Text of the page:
Relevant and even prescient commentary on news, politics and the economy.


More interesting information on income inequality

CBO released a new issue brief on increasing disparities in life expectancy. Here I provide a brief summary of the brief (yes, I recognize the irony in that phrasing):

* Life expectancy has been steadily increasing in the United States for the past several decades. Recent gains in life expectancy have not, however, been shared equally across socioeconomic groups. Although the gaps between women and men and between whites and African Americans have narrowed somewhat, differences by educational attainment and income have been growing. In other words, socioeconomic status has become an increasingly important determinant of life expectancy.
o In 1980, life expectancy at birth was 2.8 years longer for the highest economic group than for the lowest economic group. By 2000, this gap had increased to 4.5 years. The change in the gap of 1.7 years is more than half of the increase in average life expectancy at birth between 1980 and 2000.
o In 1980, the difference in life expectancy at age 65 between the highest and lowest economic groups was 0.3 years; by 2000, the difference had increased to 1.6 years. This increase in the gap is more than 80 percent of the increase in average life expectancy at age 65 over this period.


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Core CPI

In a low to moderate inflation world there is a very strong tendency for firms to raise prices once a year. As a consequence over half of the annual increase in the not seasonally adjusted core CPI occurs in the first quarter. It averages 54% in the 1st Q, 9% in the 2nd Q, 25% in the 3rd Q and 12% in the 4th Q. The third quarter budge consist largely of housing, education and autos.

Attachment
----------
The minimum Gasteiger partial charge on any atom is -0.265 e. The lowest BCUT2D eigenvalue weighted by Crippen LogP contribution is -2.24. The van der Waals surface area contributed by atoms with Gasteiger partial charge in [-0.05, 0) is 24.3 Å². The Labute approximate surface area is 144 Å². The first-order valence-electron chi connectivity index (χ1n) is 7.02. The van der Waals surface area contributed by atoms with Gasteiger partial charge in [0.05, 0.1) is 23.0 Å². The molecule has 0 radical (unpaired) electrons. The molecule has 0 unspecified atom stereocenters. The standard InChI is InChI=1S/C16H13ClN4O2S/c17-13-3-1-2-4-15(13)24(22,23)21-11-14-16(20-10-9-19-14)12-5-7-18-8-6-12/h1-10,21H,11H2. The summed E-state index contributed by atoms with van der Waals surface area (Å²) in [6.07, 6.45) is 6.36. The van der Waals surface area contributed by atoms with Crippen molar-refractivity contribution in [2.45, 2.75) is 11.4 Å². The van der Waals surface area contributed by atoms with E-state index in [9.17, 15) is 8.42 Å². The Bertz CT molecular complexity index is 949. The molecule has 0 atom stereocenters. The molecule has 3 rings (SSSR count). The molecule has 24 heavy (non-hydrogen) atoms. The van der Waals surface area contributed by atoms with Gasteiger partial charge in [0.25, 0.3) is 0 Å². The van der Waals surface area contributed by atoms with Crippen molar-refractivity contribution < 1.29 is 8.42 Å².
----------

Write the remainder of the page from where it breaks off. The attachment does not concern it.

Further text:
Moreover, if the first quarter gain is less than(or greater than) the prior years’ first quarter increase then the annual change is generally less than(or greater than) in the prior year. There have only been a couple of exception to this rule over the last 20 years.

The first quarter data sends a strong message that core inflation is moderating, not accelerating


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Small Town Southern Republicans

Maybe if people actually read what rural and/or small town republicans were actually saying to each other the debate about voting against your own interest or being bitter would take a different slant.

I have several e-mail expressing what small town southern republicans say to each other that I have decided to post just to see what the reaction will be.

To Be White

Someone finally said it.
How many are actually paying attention to this?
There are African Americans,
Mexican Americans,
Asian Americans,
Arab Americans,
Native Americans, etc.
…And then there are just –
You pass me on the street
And sneer in my direction.
You Call me “White boy,”
“Cracker,” “Honkey,”
“Whitey,” “Caveman,”
… And that’s OK.
But when I call you Nigger,
Kike, Towel head,
Sand-nigger, Camel Jockey,
Beaner, Gook, or Chink
… You call me a racist.
You say that whites commit a lot
Of violence against you,
So why are the ghettos the most
Dangerous places to live?
You have the United Negro College Fund.
You have Martin Luther King Day.
You have Black History Month.
You have Cesar Chavez Day.
You have Ma’uled Al-Nabi.
You have the NAACP.
And you have BET.
If we had WET
(White Entertainment Television)
… We’d be racists.
If we had a White Pride Day
… You would call us racists.
If we had White History Month
… We’d be racists.
If we had any organization for only whites
To “advance” OUR lives
… We’d be racists.
We have a Hispanic Chamber of Commerce,
A Black Chamber of Commerce,
And then we just have the plain
Chamber of Commerce.
Wonder who pays for that?
If we had a college fund that only gave
White students scholarships
… You know we’d be racists.
There are over 60 openly-proclaimed
Black-only Colleges in the US ,
Yet if there were “White-only Colleges”
… THAT would be a racist college.
In the Million Man March,